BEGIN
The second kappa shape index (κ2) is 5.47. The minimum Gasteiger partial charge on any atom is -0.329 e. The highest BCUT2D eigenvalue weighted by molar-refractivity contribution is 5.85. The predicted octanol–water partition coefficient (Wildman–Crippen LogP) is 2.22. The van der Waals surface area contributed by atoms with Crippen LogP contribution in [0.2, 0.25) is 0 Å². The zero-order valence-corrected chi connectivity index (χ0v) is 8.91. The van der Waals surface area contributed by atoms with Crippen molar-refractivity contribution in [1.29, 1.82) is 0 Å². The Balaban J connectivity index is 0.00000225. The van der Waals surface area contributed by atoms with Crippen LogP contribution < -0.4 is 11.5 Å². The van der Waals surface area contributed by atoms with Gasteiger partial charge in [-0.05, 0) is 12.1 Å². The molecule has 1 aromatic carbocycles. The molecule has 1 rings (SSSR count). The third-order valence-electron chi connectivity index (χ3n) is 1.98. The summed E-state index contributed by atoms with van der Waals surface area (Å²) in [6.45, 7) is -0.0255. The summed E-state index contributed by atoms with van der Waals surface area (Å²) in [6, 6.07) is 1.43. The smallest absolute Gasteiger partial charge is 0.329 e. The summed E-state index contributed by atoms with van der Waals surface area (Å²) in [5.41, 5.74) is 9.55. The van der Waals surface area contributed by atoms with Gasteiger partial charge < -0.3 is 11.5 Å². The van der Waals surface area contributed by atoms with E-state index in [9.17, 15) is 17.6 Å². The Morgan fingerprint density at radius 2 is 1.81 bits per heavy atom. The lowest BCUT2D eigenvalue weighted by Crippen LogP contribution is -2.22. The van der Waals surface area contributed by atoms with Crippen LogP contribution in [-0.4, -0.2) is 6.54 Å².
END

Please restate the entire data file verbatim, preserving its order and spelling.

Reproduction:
The second kappa shape index (κ2) is 5.47. The minimum Gasteiger partial charge on any atom is -0.329 e. The highest BCUT2D eigenvalue weighted by molar-refractivity contribution is 5.85. The predicted octanol–water partition coefficient (Wildman–Crippen LogP) is 2.22. The van der Waals surface area contributed by atoms with Crippen LogP contribution in [0.2, 0.25) is 0 Å². The zero-order valence-corrected chi connectivity index (χ0v) is 8.91. The van der Waals surface area contributed by atoms with Crippen molar-refractivity contribution in [1.29, 1.82) is 0 Å². The Balaban J connectivity index is 0.00000225. The van der Waals surface area contributed by atoms with Crippen LogP contribution < -0.4 is 11.5 Å². The van der Waals surface area contributed by atoms with Gasteiger partial charge in [-0.05, 0) is 12.1 Å². The molecule has 1 aromatic carbocycles. The molecule has 1 rings (SSSR count). The third-order valence-electron chi connectivity index (χ3n) is 1.98. The summed E-state index contributed by atoms with van der Waals surface area (Å²) in [6.45, 7) is -0.0255. The summed E-state index contributed by atoms with van der Waals surface area (Å²) in [6, 6.07) is 1.43. The smallest absolute Gasteiger partial charge is 0.329 e. The summed E-state index contributed by atoms with van der Waals surface area (Å²) in [5.41, 5.74) is 9.55. The van der Waals surface area contributed by atoms with Gasteiger partial charge < -0.3 is 11.5 Å². The van der Waals surface area contributed by atoms with E-state index in [9.17, 15) is 17.6 Å². The Morgan fingerprint density at radius 2 is 1.81 bits per heavy atom. The lowest BCUT2D eigenvalue weighted by Crippen LogP contribution is -2.22. The van der Waals surface area contributed by atoms with Crippen LogP contribution in [-0.4, -0.2) is 6.54 Å².